Representation in Bourriaud’s Relational Aesthetics

What follows are thematic notes from my readings in preparing my masters thesis. The quotes are from the English translation (2002).

I’m interested in understanding what an appropriative politics would look like in contrast to representative politics. My gut tells me that if I think with Bourriaud I am going to go some distance toward an appropriative politics; so, let’s see what representation looks like in Relational Aesthetics.

Mappa. Alighiero Boettis. 1978

FORWARD

Herein lies the most burning issue to do with art today: is it possible to generate relationships with the world, in a practical field arthistory traditionally earmarked for their “representation”? (9)

Chapter 3 “Space-time exchange factors”

[A work of art] is devoted, right away, to the world of exchange and communication, the world of “commerce,” in both meanings of the term. What all goods have in common is the fact that they have a value, that is, a common substance that permits their exchange. This substance, according to Marx, is the “amount of abstract labor” used to produce this item. It represented the sum of money, which is the “abstract general equivalent” of all goods between them. It has been said of art, and Marx was the first, that it represents the “absolute merchandise,” because it is the actual image of the value. (42)

Art represents a barter activity that cannot be regulated by an currency, or any “common substance.” It is the division of meaning in the wild state–an exchange whose form is defined by that of the object itself, before being so defined by definitions foreign to it. The artist’s practice, and his behavior as producer, determines the relationship that will be struck up with his work. In other words, what he produces, first and foremost, is relations between people and the world, by way of aesthetic objects. (42)

It seems more pressing to invent possible relations with our neighbors in the present than to bet on happier tomorrows. (45)

Chapter 4 “Joint Presence and availability: The theoretical legacy of Felix Gonzalez-Torres

What strikes us in the work of this generation of artists is, first and foremost, the democratic concern that informs it. For art does not transcend everyday preoccupations, it confronts us with reality by way of the remarkable nature of any relationship to the world, through make-believe. (57)

[T]he exhibition situations presented to us […] today […] are governed by a concern to “give everyone their chance,” […] negotiate open relationships with it, which are not resolved beforehand. This latter thus wavers between the status of passive consumer and the status of witness, associate, customer, guest, co-producer, and protagonist. (58)

The public is being taken into account more and more [….] as if the microcommunity gathering in front of the image was becoming the actual source of the aura [….] The aura of art no longer lies in the hinter-world represented by the work, nor in form itself, but in front of it, within the temporary collective form that it produces by being on show. (61)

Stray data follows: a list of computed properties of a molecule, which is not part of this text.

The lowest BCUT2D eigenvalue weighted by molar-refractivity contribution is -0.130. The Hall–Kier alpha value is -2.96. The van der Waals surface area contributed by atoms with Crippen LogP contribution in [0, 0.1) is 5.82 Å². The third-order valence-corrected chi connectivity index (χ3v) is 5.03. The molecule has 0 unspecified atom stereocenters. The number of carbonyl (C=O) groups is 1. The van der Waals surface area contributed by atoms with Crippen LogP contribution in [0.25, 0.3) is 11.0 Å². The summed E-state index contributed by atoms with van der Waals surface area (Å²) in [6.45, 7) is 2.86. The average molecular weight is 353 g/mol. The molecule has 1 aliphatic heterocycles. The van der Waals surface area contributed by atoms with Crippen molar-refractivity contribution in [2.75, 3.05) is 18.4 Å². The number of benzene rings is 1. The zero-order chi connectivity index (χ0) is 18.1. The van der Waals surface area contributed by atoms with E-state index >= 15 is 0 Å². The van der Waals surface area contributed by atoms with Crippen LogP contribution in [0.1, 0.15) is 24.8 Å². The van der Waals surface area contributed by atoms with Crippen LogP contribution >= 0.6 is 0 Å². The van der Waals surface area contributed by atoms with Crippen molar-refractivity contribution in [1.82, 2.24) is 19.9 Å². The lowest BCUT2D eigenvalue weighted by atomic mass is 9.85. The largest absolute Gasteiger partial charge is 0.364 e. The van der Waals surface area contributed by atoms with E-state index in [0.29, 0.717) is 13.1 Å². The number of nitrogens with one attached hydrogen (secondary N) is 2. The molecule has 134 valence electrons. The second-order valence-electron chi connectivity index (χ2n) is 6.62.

Chapter 5 “Screen relations”

[T]he function of representation is played out in behavioral patterns. These days, it is no longer a question of depicting from without the conditions of production, but of introducing the gestural, and deciphering the social relations brought on by them. When Alighiero Boetti gets 500 weavers in Peshawar, Pakistan, working for him, he represents the work process of multinational companies much more effectively than if her merely protrayed them and described how they work. (67)

The predominant form of videographic resident is thus the poll, that random foray into the crowd that typifies the television era. The camera asks questions, records movements, stays at pavement level. (74)

[P]resented as unified and specific time spans which can be re-enacted, and on which it is possible to inlay other elements and transmit a different rhythm (fast forward), just like the videos which they often end up becoming. For it would seem quite normal, today, that a piece, an action or performance should end up becoming documentation on videotape. [V]ideo […] works like evidence. The aesthetics of conceptual art is already a factual, witnessing aesthetics, to do with evidence and proof: recent activities are merely following up this designation of the “completely administered world” (Adorno) in which we live, in the casual and literal mode represented by video, instead of the analytical and deconstructive mode of conceptual art. (76)

Chapter 6 “Towards a policy of forms”

The work of art is only of interest to Guattari insomuch as it is not a matter of a “passively representative image,” otherwise put, a product. The work gives a material quality to existential territories, within which the image takes on the role of subjectivization vector or “shifter,” capable of deterring our perception before “hooking it up again” to other possibilities: that of an “operator of junctions in subjectivity.” (99)

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